Experts are trying to understand more on how stem cells can help treat arthritis in the knee as well as other joints. Some of the eminent hip and knee surgery specialists strongly recommend the use stem cell therapy in the treatment of arthritis. However, at present, it is not considered a standard treatment.
There is significant ongoing research on the topic of using stem cells for treating various conditions. It is judicious for potential patients to gather more information on stem cells and the research around their utilization in arthritis therapy.
Orthopedic Institute of the West, led by board certified orthopedic surgeon Dr. Brandon Gough, provides advanced treatments for arthritis to patients in Phoenix, Scottsdale, Arizona, and surrounding towns and neighborhoods in this profound region of the country.
Why are Stem Cells special?
Stems cells are found throughout the human body. They are special cells as they can:
- Divide and create more stem cells.
- Develop into various other types of cells. By itself, a stem cell does not serve the body in any manner. However, it can develop itself into a cell that can be useful to the body, such as a bone or cartilage cell.
Stem cell therapy advocates elaborate that when these cells are placed in a specific environment, they can transform themselves to cater to a specific need. For instance, if stem cells are positioned near compromised cartilage, they are hypothesized to develop into cartilage cells.
How are Stem Cells Used in Arthritis Treatment?
The hip and knee surgeon can place stem cells during a surgical procedure such as a knee surgery to address a torn knee meniscus. In addition, it can be injected precisely into the arthritic joint.
Many surgeons use medical imaging when injecting stem cells. Imaging tools such as ultrasound help deliver the cells accurately in the area of cartilage damage.
Where do the Stem Cells come from?
The most commonly used stem cells in arthritis treatment are known as mesenchymal stem cells. These stem cells are typically gathered from the patient’s blood, fat tissue, or bone marrow. Accumulating cells is also known as harvesting.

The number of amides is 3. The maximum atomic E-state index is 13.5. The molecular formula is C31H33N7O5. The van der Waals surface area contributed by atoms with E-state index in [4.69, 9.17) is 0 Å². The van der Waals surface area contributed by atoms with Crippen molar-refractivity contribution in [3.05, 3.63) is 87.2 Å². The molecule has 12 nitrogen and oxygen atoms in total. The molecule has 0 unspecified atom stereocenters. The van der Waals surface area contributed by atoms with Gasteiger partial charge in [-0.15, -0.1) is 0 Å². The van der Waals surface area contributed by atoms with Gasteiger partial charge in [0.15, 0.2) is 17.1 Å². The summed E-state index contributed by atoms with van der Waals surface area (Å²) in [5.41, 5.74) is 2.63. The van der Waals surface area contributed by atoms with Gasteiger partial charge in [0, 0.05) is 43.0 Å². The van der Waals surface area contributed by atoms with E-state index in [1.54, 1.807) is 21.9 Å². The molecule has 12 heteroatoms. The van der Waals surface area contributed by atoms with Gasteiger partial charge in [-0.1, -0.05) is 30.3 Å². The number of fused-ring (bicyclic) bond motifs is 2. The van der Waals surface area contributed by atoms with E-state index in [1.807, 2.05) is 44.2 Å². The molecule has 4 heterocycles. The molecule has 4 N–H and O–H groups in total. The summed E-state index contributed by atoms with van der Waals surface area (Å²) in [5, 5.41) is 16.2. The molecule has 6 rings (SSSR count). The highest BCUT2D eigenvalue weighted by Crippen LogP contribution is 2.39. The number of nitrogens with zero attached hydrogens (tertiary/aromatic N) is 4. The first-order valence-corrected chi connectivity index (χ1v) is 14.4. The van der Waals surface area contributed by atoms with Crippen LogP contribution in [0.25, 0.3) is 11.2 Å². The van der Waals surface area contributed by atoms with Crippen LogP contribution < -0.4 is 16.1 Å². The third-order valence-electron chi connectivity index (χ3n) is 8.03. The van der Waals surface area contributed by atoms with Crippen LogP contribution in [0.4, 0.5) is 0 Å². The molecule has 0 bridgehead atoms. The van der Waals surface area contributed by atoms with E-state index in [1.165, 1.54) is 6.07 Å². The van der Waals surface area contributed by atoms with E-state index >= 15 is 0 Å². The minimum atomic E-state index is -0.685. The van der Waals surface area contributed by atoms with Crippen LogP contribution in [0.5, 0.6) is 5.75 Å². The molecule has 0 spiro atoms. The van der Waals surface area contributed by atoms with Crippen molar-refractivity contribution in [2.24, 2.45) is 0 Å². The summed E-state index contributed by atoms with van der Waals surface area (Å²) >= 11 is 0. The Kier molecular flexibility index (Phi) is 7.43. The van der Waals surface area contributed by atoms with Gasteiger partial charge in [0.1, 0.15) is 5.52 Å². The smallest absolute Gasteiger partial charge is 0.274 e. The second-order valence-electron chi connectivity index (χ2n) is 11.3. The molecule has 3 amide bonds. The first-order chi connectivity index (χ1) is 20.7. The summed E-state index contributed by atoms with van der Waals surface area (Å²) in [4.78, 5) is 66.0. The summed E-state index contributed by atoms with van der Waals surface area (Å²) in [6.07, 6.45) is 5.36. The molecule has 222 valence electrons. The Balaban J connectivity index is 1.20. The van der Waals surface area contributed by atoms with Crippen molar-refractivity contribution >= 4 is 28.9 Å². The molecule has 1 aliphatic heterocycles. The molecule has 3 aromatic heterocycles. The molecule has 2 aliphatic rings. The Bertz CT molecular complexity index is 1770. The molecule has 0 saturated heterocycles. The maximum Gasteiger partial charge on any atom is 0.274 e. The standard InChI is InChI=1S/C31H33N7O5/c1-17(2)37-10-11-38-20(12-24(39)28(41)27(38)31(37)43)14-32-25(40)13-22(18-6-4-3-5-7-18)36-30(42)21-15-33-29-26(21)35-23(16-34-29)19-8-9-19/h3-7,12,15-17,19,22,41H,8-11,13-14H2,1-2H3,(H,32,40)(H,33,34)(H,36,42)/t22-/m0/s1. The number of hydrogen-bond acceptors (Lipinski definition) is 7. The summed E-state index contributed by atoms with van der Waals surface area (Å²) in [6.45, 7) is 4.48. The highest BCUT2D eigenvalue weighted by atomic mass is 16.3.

Surgery or liposuction is the standard means of adipose (fat) stem cell harvesting. The patient’s blood sample is used to harvest peripheral blood stem cells which are found in the bloodstream. The patient’s bones are used to harvest bone marrow stem cells.
The bone marrow is typically retrieved from the pelvic bone via a needle and a syringe. This process is known as bone marrow aspiration. The patient is administered with a local anesthetic and may also be given a sedative prior to this procedure.
Candidates for Stem Cell Therapy for Arthritis
Professional medical guidelines for people who can and cannot receive stem cell therapy for arthritis are not established. Currently, patients and doctors undertake the decision on receiving stem cell therapy.
There exists some evidence that patients with severe arthritis may find stem cell therapy beneficial. A significant part of the research suggests that patients who are younger with comparatively mild osteoarthritis or cartilage damage may find stem cell therapy most advantageous.
Some surgeons recommend stem cell therapy to patients on the basis of specific criteria. For instance, they may recommend this therapy to patients who are healthy and have only minor cartilage damage. Other surgeons recommend this therapy on the basis of the individual circumstances of the case as necessary.
Cordial board certified orthopedic surgeon Dr. Brandon Gough receives patients from Phoenix, Scottsdale, Arizona, and nearby areas in central Arizona for hip and knee surgery.
For more information about hip and knee procedures and treatments by Arizona Board certified orthopaedic surgeon, Brandon Gough, M.D., please click here or call us at 623-873-8565. Taking new patients in and around Phoenix, Scottsdale, Glendale, Tempe, Mesa and surrounding Arizona cities.